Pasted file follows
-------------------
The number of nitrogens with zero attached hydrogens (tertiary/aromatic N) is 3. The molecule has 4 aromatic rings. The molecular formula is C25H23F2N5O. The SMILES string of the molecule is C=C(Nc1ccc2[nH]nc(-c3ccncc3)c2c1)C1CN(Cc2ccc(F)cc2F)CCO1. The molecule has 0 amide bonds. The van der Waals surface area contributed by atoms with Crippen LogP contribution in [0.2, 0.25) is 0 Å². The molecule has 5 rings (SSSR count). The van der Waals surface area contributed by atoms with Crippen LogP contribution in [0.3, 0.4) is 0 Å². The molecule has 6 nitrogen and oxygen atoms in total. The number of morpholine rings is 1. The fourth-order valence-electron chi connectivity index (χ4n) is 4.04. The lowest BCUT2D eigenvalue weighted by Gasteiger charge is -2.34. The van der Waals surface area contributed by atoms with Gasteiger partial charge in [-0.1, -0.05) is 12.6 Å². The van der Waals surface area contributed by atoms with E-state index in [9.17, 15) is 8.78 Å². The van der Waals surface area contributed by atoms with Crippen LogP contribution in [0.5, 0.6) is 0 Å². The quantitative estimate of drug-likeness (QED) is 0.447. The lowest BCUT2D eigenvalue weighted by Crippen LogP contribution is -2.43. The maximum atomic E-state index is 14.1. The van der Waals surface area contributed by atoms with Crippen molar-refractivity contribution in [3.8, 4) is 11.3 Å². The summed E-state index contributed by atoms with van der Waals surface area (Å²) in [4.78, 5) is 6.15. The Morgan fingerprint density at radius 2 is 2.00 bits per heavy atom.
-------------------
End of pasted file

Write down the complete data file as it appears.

The number of nitrogens with zero attached hydrogens (tertiary/aromatic N) is 3. The molecule has 4 aromatic rings. The molecular formula is C25H23F2N5O. The SMILES string of the molecule is C=C(Nc1ccc2[nH]nc(-c3ccncc3)c2c1)C1CN(Cc2ccc(F)cc2F)CCO1. The molecule has 0 amide bonds. The van der Waals surface area contributed by atoms with Crippen LogP contribution in [0.2, 0.25) is 0 Å². The molecule has 5 rings (SSSR count). The van der Waals surface area contributed by atoms with Crippen LogP contribution in [0.3, 0.4) is 0 Å². The molecule has 6 nitrogen and oxygen atoms in total. The number of morpholine rings is 1. The fourth-order valence-electron chi connectivity index (χ4n) is 4.04. The lowest BCUT2D eigenvalue weighted by Gasteiger charge is -2.34. The van der Waals surface area contributed by atoms with Gasteiger partial charge in [-0.1, -0.05) is 12.6 Å². The van der Waals surface area contributed by atoms with E-state index in [9.17, 15) is 8.78 Å². The van der Waals surface area contributed by atoms with Crippen LogP contribution in [0.5, 0.6) is 0 Å². The quantitative estimate of drug-likeness (QED) is 0.447. The lowest BCUT2D eigenvalue weighted by Crippen LogP contribution is -2.43. The maximum atomic E-state index is 14.1. The van der Waals surface area contributed by atoms with Crippen molar-refractivity contribution in [3.8, 4) is 11.3 Å². The summed E-state index contributed by atoms with van der Waals surface area (Å²) in [4.78, 5) is 6.15. The Morgan fingerprint density at radius 2 is 2.00 bits per heavy atom.